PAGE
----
There is a new lead in super fast computing. Neural networks are soon to arrive, and will take the world of machine learning by storm. We have some of this technology already implanted in many of our devices whether we know it or not. Examples of this are facial recognition software, like when you use your Snapchat app, and it outlines your face before adding those bunny ears and nose, or when your laptop and smartphone have options of voice texting. These are all avenues of our machines becoming more and more capable, and establishing wider ranges of intelligent skill sets intended to make our lives easier. We must not neglect the truth that our super advanced smartphones make us look pretty cool as a society. Think back to when you had your very first iPhone, did you ever consider that 6 years down the line you would be able to talk to it, and it tell you where to go, collect exact information on a recipe, or even recognize your friends and family’s faces, all more-or-less handsfree?
All of this intelligence living inside of our PCs and gadgets has inspired a new innovation based on the structure of the human brain. The brain, which works in very mysterious ways, means that these chips will be quite exotic and their nature. Those responsible for working on this project are from the University of Tennessee, Knoxville. Part of the University's DANNA Neuromorphic Software Project, these researchers are finding and employing components already found in today's computers, and discovering how these off-the-shelf, reprogrammable circuits, called field programmable gate arrays (FPGAs), may be able to simulate just how neurons and synapses work inside the human brain. Similar to the way we discover patterns through probabilities in order to make decisions (our brains have 100 billion neurons for processing and relaying thoughts and information, also ciphering in parallel via trillions of synaptic exchanges), FPGAs excel at doing specific tasks, making them easily reprogrammable for other adaptations.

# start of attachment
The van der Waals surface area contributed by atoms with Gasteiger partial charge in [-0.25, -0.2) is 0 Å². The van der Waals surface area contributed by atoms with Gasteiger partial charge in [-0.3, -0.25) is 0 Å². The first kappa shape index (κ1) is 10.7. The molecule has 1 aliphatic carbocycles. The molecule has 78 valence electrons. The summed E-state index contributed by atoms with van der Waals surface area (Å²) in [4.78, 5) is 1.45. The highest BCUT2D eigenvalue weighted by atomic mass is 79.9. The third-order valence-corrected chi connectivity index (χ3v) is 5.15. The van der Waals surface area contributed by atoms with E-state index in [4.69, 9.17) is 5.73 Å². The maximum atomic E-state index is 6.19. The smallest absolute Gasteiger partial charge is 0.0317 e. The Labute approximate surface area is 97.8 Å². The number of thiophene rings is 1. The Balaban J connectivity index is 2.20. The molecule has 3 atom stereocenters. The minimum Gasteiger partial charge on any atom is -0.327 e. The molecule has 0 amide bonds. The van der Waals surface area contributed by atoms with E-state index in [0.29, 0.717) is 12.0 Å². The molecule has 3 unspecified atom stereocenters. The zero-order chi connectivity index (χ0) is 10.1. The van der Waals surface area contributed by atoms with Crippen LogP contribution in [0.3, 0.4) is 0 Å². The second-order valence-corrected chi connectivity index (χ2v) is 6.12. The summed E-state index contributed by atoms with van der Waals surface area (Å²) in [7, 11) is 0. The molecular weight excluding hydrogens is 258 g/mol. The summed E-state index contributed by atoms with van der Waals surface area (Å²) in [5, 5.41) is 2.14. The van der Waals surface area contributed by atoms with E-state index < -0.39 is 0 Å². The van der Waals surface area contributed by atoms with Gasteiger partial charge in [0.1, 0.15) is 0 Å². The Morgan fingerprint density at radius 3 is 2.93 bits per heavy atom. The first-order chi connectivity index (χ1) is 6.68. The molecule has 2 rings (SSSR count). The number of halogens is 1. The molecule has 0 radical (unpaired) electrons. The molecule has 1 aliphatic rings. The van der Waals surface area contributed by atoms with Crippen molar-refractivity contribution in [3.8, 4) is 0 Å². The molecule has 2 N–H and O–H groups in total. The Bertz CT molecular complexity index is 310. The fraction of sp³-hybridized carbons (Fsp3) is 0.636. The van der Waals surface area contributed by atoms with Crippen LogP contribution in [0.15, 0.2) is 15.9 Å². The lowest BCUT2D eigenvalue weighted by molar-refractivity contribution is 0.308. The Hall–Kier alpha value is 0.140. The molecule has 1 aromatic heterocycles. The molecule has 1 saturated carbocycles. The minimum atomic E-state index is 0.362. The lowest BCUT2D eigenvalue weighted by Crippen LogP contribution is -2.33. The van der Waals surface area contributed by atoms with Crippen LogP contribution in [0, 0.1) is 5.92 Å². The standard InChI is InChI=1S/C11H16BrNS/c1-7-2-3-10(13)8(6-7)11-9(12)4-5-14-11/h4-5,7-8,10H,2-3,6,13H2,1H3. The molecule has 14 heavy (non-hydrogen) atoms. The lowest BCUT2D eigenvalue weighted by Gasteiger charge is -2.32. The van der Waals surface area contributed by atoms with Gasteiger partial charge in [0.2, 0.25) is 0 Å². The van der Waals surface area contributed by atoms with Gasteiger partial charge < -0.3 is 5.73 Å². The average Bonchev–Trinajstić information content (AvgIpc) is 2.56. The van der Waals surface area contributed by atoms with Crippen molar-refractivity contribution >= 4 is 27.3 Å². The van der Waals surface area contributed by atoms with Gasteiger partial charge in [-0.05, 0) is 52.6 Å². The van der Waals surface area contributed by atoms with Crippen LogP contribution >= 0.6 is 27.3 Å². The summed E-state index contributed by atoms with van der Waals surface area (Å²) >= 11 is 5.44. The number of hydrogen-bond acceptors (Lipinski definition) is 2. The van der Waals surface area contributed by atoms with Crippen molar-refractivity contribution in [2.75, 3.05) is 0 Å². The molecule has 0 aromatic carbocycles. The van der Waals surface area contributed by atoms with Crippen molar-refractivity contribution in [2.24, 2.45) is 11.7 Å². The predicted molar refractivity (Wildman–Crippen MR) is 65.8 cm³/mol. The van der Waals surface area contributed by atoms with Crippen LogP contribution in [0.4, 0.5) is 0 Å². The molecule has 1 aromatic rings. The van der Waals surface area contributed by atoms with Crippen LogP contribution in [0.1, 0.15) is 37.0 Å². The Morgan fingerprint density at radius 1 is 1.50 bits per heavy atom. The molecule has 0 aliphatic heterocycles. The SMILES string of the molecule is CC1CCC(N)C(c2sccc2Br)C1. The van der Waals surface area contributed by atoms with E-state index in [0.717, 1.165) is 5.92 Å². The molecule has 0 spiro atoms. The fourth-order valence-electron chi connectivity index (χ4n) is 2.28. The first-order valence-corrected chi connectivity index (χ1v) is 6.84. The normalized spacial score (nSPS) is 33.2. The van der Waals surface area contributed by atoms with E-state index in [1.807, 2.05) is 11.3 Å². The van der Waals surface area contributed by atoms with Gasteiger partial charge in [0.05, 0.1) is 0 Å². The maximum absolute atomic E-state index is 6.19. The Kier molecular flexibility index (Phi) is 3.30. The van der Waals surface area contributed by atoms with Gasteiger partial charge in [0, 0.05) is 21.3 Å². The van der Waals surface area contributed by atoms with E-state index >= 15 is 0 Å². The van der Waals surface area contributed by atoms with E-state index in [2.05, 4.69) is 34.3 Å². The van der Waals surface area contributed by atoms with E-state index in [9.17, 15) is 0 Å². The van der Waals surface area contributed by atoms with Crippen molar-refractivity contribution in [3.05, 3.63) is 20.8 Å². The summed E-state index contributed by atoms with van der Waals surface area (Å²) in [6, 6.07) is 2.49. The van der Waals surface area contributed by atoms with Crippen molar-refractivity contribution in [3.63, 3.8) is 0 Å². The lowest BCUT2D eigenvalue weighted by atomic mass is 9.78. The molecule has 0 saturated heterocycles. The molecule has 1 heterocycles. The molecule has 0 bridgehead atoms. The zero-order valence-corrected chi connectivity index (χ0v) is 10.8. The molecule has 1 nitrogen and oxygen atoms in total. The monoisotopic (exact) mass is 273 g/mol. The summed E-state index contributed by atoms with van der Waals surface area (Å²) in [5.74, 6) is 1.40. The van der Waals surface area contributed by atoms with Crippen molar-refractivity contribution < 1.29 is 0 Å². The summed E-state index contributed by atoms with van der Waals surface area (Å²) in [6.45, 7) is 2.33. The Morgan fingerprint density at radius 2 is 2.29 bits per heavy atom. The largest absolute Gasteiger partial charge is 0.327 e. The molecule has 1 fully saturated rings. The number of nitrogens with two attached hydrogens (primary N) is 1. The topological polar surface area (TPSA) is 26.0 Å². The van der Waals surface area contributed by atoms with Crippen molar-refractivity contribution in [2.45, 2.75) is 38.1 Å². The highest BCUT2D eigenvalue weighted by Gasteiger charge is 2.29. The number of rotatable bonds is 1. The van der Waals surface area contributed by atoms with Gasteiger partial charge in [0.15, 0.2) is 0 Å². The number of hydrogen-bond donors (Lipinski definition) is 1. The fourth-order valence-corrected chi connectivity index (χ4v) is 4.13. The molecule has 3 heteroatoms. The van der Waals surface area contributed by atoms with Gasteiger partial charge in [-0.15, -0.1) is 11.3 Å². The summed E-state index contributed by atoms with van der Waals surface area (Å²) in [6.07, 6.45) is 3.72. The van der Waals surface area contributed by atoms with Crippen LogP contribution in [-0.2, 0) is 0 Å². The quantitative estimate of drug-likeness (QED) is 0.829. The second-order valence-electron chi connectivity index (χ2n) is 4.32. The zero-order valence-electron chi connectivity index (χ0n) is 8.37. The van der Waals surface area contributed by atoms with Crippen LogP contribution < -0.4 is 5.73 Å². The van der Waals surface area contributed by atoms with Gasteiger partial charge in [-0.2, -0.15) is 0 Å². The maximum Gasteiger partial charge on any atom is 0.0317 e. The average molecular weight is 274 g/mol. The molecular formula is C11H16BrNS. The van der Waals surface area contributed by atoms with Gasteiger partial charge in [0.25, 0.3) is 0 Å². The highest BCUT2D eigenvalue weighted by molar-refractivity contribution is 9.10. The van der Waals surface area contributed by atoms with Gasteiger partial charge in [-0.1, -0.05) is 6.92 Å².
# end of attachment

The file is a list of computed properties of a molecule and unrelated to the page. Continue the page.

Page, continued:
Instead of fun things like facial recognition, gesture control, and other smart device applications, many anticipated projects involving the chip will be built with specific goals, revolving around very broad neuromorphic engineering, for things such as robotics. Furthermore, the researchers have said that they “believe their architectures are particularly amenable for supercomputing applications because of their programmability”. That's not to say smaller-scale computing applications won't get any attention, such as projects oriented towards power consumption problems and performance enhancement.
Just a few years ago, the idea of low powered, high-performing computing was something we were expected to see in the “near future”, yet that seemed pretty far away. It is incredible how quickly we will be seeing a chip that operates on the same principles of the brain. These neural networks will push the boundaries of artificial intelligence further than we have seen. If there is a foreseen problem, it is that such devices have no “general purpose” as of yet. Another one is the fact that using FPGAs have the disadvantage of needing to bring the computers offline, disrupting the execution of tasks; they also can't be primary chips that boot systems, they are mostly co-processors, usually using a lot of power.
Still, this could very well be the year neuromorphic computing hatches out of its shell and into the mainstream, as stated by Next Platform’s report on “The Second Coming of Neuromorphic Computing”. The argument resides that deep neural networks and brain-inspired enhancements in our computing should be on the forecast, and a lot of cooperation is already occurring between researchers focusing on this avenue, such as the University of Manchester, the University of Heidelberg in Germany, Stanford University, and the Zhejiang University in China.
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